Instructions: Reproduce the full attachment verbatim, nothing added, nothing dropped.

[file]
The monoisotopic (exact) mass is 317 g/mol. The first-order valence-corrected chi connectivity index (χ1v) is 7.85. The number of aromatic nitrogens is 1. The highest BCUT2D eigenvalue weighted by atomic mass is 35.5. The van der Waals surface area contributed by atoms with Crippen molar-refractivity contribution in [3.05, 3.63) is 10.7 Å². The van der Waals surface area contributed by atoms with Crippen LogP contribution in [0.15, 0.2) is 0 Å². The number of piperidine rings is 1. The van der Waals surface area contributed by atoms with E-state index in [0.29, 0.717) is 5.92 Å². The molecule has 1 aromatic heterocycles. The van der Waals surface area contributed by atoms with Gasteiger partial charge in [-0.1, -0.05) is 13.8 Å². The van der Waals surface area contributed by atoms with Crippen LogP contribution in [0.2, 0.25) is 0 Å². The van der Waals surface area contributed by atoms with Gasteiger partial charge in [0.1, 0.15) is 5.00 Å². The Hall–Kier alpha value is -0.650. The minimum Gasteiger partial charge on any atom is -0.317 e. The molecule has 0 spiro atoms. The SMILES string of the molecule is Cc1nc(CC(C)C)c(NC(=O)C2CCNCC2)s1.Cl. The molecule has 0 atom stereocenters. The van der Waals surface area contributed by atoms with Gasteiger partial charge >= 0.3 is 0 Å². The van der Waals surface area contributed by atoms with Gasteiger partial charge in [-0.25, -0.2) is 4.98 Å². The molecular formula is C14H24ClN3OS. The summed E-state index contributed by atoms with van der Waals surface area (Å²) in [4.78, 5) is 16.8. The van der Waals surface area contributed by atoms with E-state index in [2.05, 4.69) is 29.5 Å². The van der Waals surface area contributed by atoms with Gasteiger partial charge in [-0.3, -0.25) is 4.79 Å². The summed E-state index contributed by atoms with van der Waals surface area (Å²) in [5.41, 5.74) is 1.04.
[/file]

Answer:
The monoisotopic (exact) mass is 317 g/mol. The first-order valence-corrected chi connectivity index (χ1v) is 7.85. The number of aromatic nitrogens is 1. The highest BCUT2D eigenvalue weighted by atomic mass is 35.5. The van der Waals surface area contributed by atoms with Crippen molar-refractivity contribution in [3.05, 3.63) is 10.7 Å². The van der Waals surface area contributed by atoms with Crippen LogP contribution in [0.15, 0.2) is 0 Å². The number of piperidine rings is 1. The van der Waals surface area contributed by atoms with E-state index in [0.29, 0.717) is 5.92 Å². The molecule has 1 aromatic heterocycles. The van der Waals surface area contributed by atoms with Gasteiger partial charge in [-0.1, -0.05) is 13.8 Å². The van der Waals surface area contributed by atoms with Crippen LogP contribution in [0.2, 0.25) is 0 Å². The van der Waals surface area contributed by atoms with Gasteiger partial charge in [0.1, 0.15) is 5.00 Å². The Hall–Kier alpha value is -0.650. The minimum Gasteiger partial charge on any atom is -0.317 e. The molecule has 0 spiro atoms. The SMILES string of the molecule is Cc1nc(CC(C)C)c(NC(=O)C2CCNCC2)s1.Cl. The molecule has 0 atom stereocenters. The van der Waals surface area contributed by atoms with Gasteiger partial charge >= 0.3 is 0 Å². The van der Waals surface area contributed by atoms with Gasteiger partial charge in [-0.25, -0.2) is 4.98 Å². The molecular formula is C14H24ClN3OS. The summed E-state index contributed by atoms with van der Waals surface area (Å²) in [4.78, 5) is 16.8. The van der Waals surface area contributed by atoms with E-state index in [2.05, 4.69) is 29.5 Å². The van der Waals surface area contributed by atoms with Gasteiger partial charge in [-0.3, -0.25) is 4.79 Å². The summed E-state index contributed by atoms with van der Waals surface area (Å²) in [5.41, 5.74) is 1.04.